Pakistan reports the highest single-day virus deaths with 4,734 positive cases

The number of confirmed coronavirus cases in Pakistan has surged to 93,983 with 4,734 new infections reported within the last 24 hours. Is the government planning to implement any alternative policy?

Pakistan reports the highest single-day virus deaths

As the COVID-19 is spreading across the world, Pakistan reports the highest single-day virus deaths. The officials have confirmed 97 more deaths from novel coronavirus in one day as the nationwide tally of fatalities has jumped to 1,935 and positive cases surged to 93,983.

According to the latest figures by the National Command and Operation Center (NCOC), 4,734 persons have been tested positive for COVID-19 in 24 hours.

Punjab has become the worst-hit province by the pandemic followed by Sindh, Khyber Pakhtunkhwa and Balochistan.

As of now 35,308 coronavirus cases have been confirmed in Punjab, 34,889 in Sindh, 12,459 in Khyber Pakhtunkhwa, 5,776 in Balochistan, 4,323 in Islamabad, 897 in Gilgit-Baltistan and 331 in Azad Kashmir.

The federal government recently told the Supreme Court (SC) that citizens were not taking the Covid-19 threat seriously after the apex court’s remarks the other day, making it difficult for the administration to take measures to curb the viral outbreak.

Pakistan reports the highest single-day virus deaths: Private schools to be reopened in Sindh?

Terrifyingly, the heads of the Private Schools Action Committee (PSAC) said that education was not among the priorities of the government, adding that the school owners have decided to challenge the coronavirus ordinance and have already prepared school SOPs meaning they are going to reopen schools in Karachi from June 15.

The deadly pandemic is increasing in Pakistan and is likely to pose a serious public health crisis for the incumbent government in the coming days.  Private school owners and religious clerics announce to reopen madrassas regardless of what the government proposes to follow.

Read More: Covid-19 intensified ‘Gender-Based Violence’ in Pakistan, but how?

Members of the Private Schools Action Committee at the Karachi Press Club said that the continuous closure of schools has led to starvation in the homes of our teachers and employees, even paying the electricity bill and school rent has become increasingly difficult.

It is worth noting that the apex court not only ordered the reopening of shopping malls but also noted that Pakistan “is not … seriously affected” by Covid-19 and that there is no pandemic in the country. However, Pakistan has had at least 43,966 confirmed cases and more than 900 deaths since March, and the numbers keep rising. At least 500 Pakistani healthcare workers have been infected too, which shows that the country has been hit by the COVID-19 outbreak.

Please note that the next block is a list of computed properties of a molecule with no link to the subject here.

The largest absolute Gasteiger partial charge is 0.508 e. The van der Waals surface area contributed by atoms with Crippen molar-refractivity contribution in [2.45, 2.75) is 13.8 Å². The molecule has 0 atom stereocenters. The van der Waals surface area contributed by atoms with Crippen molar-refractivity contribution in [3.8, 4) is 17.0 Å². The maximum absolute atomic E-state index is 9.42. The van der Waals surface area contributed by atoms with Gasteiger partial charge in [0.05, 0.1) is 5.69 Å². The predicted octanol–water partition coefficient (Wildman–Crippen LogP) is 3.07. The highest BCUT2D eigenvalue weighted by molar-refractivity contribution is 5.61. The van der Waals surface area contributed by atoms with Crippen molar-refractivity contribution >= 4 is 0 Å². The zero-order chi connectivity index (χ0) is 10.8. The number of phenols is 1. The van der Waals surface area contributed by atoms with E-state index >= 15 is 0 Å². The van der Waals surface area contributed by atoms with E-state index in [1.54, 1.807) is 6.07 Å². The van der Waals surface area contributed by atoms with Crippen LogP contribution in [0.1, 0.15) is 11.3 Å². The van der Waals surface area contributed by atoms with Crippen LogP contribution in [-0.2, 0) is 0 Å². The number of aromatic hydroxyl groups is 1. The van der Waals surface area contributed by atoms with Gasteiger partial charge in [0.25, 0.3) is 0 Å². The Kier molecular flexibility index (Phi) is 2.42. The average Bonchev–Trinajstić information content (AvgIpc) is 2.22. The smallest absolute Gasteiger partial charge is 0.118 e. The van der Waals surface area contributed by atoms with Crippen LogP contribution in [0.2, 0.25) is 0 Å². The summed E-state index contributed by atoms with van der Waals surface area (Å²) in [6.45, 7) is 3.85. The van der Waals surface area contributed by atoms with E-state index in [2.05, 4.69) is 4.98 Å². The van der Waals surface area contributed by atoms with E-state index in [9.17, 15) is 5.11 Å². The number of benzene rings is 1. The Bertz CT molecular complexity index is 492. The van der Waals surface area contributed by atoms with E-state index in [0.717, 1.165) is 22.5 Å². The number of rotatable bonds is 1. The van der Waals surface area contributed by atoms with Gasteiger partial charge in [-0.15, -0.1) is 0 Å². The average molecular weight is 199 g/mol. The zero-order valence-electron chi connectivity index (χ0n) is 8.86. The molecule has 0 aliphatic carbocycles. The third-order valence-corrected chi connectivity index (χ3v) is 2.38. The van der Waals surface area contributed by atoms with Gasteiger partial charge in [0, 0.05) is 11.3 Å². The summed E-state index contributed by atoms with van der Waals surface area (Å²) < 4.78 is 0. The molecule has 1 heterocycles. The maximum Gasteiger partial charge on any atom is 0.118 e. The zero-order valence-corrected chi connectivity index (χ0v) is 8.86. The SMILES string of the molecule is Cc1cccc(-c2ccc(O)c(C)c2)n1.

Notably, experts in Pakistan have warned against the premature easing of lockdown restrictions, fearing an exponential rise in infections. One healthcare worker said: “Everyone’s scared and exhausted. But we are fighting, we are pushing the limits. All we ask is that the government and people understand that they can help us help them by staying at home and providing us quality protective gear.”

Pakistan reports the highest single-day virus deaths but Pakistanis are largely violating the SOPs issued by the government to contain the spread of the COVID-19 outbreak. Dr. Ahmed Usman, an Associate Professor of Sociology at the Institute of Social and Cultural Studies, University of the Punjab, Lahore, believes that: “Pakistani society is generally considered as a traditional society whose fabric is woven with the threads of norms, values, and cultures that are mostly shaped up by the complex theological underpinnings. Societal norms encourage social gatherings and overwhelming ways to express care, grief, and sorrow. The patterns of greetings are further formed as per religious frameworks that yet again emphasizes on kindness, generosity, and warmth ensured through reducing the physical gap between people. Religious rituals including Ibadaat at Mosques and religious congregations are considered compulsory in Islam. With this kind of widespread belief system, people believe that while they are in a state of ablution, no disease can harm them.”

Read More: COVID-19 in Pakistan: Is the government going to re-impose lockdown?

As people are violating the SOPs besides Pakistan reports the highest single-day virus deaths, Dr. Usman notes that “arguably, the belief system encourages them to violate the man-made rules of lockdown that they think are baseless and a conspiracy of enemies to weaken the connection between God and them.  As lockdown restricts people from going to mosques and attending congregational prayers, it is considered an enemy’s tool to disconnect true Muslims from thy Lord.”

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